Professionals can fall into an inverse of the Shocking Behavior Fallacy, where instead of going from specific to general to shocking behavior, they go from shocking behavior to general to specific. Ralph has a really big problem, but instead of thinking of it as one problem, Mary starts thinking of it as who Ralph is. So whenever Mary sees Ralph doing something she doesn’t agree with, she responds as if he is biting himself. The results can be horrifying.)
The Suddenly Specific Definition Fallacy
JOHN: It bothers me that doctors tell pregnant women that people with Down Syndrome can’t count change. They advise women to abort people like me, when they don’t even know what someone with Down Syndrome can do.
MARY: But most people with Down Syndrome aren’t like you. Just think, it would be so hard to have a kid who could never live on their own.
In this fallacy, you tell a person with a disability that they can’t use their feelings or experiences to make a point about their disability, because you just made a new, more specific definition of the group of people being talked about–a definition which no longer includes them. Mary has transformed John from someone who had authority on the subject, due to his experience, to someone whose experiences aren’t valid because he’s an exception.
Let’s briefly accept Mary’s new specific definition–a person who can never live on their own. It’s true, John could have some opinions about whether it’s wrong to abort such a person, but he can’t speak as someone from that particular group. But guess what? The prenatal test doesn’t measure whether someone could live on their own, it just measures whether they have Down Syndrome. If a fetus exactly like John is diagnosed with Down Syndrome, it doesn’t get a break because it’s John. Its mother’s doctor is just as likely to present the diagnosis as bad news, encourage an abortion, and list a bunch of things the child won’t be able to do that may or may not be true of the John-fetus in particular, or people with Down Syndrome in general. Being an exception gets the John-fetus absolutely nothing.
The reason the Suddenly Specific Definition Fallacy is a fallacy is because of its suddenness. Stuff goes along, people with a particular disability are getting discriminated against, mild and severe alike. Everyone’s welcome in the stigmatized group. Then someone says, “Hey, I have this disability and all these things you’re saying about my disability aren’t true.” Bam! Apply the Suddenly Specific Definition Fallacy and remove the person’s authority (they can keep the stigma).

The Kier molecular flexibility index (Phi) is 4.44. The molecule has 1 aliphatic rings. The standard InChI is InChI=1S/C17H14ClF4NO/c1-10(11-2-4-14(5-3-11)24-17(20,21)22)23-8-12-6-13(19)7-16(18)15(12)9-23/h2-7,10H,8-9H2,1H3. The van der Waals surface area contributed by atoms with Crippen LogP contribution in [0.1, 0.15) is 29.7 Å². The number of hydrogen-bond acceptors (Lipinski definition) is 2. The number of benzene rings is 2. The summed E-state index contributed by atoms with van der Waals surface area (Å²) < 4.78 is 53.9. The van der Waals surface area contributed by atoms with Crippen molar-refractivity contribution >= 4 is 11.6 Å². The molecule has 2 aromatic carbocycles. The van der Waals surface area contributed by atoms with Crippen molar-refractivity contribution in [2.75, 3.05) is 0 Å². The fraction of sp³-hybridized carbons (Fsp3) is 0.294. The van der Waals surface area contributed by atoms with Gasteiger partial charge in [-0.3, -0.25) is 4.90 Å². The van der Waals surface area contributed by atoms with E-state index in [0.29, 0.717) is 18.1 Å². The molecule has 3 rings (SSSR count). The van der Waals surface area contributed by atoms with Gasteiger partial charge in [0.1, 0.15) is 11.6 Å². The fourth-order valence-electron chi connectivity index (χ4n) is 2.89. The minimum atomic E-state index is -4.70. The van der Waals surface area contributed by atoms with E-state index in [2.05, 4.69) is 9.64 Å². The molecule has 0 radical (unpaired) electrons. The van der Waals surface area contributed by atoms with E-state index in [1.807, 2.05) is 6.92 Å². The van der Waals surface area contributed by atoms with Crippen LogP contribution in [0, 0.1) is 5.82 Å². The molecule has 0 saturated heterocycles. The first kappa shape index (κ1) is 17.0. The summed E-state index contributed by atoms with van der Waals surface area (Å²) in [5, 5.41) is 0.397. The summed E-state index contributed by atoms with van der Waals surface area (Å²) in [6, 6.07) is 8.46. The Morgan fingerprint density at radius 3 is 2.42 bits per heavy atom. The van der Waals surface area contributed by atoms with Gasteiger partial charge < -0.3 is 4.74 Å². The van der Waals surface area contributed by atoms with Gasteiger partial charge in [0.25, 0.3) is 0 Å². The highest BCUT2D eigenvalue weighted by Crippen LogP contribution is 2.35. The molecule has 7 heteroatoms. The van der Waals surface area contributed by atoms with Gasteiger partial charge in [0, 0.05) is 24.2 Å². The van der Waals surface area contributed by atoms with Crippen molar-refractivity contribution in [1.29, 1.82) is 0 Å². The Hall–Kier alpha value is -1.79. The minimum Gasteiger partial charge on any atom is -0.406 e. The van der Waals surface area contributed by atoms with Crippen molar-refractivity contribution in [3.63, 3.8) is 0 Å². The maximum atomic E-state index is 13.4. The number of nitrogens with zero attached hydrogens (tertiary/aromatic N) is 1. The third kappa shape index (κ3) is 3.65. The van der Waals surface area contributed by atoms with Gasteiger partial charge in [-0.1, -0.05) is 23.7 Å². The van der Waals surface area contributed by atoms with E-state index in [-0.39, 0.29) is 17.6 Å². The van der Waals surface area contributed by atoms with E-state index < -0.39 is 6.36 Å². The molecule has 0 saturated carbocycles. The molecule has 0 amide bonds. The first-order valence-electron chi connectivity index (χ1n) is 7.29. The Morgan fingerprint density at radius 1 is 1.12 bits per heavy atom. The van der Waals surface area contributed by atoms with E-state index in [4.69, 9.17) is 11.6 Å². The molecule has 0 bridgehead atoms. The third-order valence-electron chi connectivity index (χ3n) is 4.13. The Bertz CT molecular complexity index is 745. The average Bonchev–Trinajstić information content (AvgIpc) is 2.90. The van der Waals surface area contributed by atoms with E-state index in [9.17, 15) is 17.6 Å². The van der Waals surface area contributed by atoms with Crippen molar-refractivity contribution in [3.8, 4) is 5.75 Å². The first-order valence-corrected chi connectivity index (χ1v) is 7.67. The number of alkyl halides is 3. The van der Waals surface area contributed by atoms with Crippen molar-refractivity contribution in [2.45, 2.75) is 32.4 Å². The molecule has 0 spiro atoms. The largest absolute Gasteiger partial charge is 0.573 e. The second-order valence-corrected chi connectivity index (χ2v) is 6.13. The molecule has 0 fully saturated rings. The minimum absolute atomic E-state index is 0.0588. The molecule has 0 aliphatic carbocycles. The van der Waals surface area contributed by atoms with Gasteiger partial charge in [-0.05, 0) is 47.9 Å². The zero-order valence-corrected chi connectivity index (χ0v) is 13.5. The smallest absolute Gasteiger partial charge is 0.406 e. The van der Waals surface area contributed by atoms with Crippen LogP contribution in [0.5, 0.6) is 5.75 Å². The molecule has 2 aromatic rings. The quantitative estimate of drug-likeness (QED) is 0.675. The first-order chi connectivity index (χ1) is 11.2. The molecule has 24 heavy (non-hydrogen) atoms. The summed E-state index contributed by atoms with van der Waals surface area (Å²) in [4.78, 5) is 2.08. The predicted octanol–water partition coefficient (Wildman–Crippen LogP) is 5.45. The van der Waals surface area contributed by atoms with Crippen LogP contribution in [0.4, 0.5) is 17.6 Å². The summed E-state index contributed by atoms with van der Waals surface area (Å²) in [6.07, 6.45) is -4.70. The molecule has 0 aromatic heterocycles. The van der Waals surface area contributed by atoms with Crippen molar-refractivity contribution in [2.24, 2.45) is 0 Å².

(Fun fact: I’m sorry if the example comes off as melodramatic, but I’ve read a lot about this stuff and John is not exaggerating.)
The Contest Fallacy
JOHN: It makes me upset when my parents always say that they wish I wasn’t disabled.
MARY: But that’s totally legit. It limits what you can do with your life and it means things are going to be harder for you.
JOHN: I mean, I get that, but how would you feel if your parents were always saying they wish you weren’t a woman because things are harder for women?
MARY: That’s so stupid, John. Being a woman and being disabled aren’t the same thing!
JOHN: I’m not saying that parents don’t have a right to say if they’re upset about their kids being autistic, but, like…it’s basically like if every time there was something on TV or in a magazine about gay people, it was gay people’s parents saying that they wish their kid could be straight and how depressed they are.
MARY: Can’t you explain how you feel without doing Oppression Olympics? People try to make their kids straight all the time. Haven’t you ever heard of Love in Action?
In both examples, John tried to explain how he feels about something as a disabled person by replacing disabled people with a group that Mary belongs to; but Mary either turned it into a contest between the two groups, or thought that John was trying to have a contest.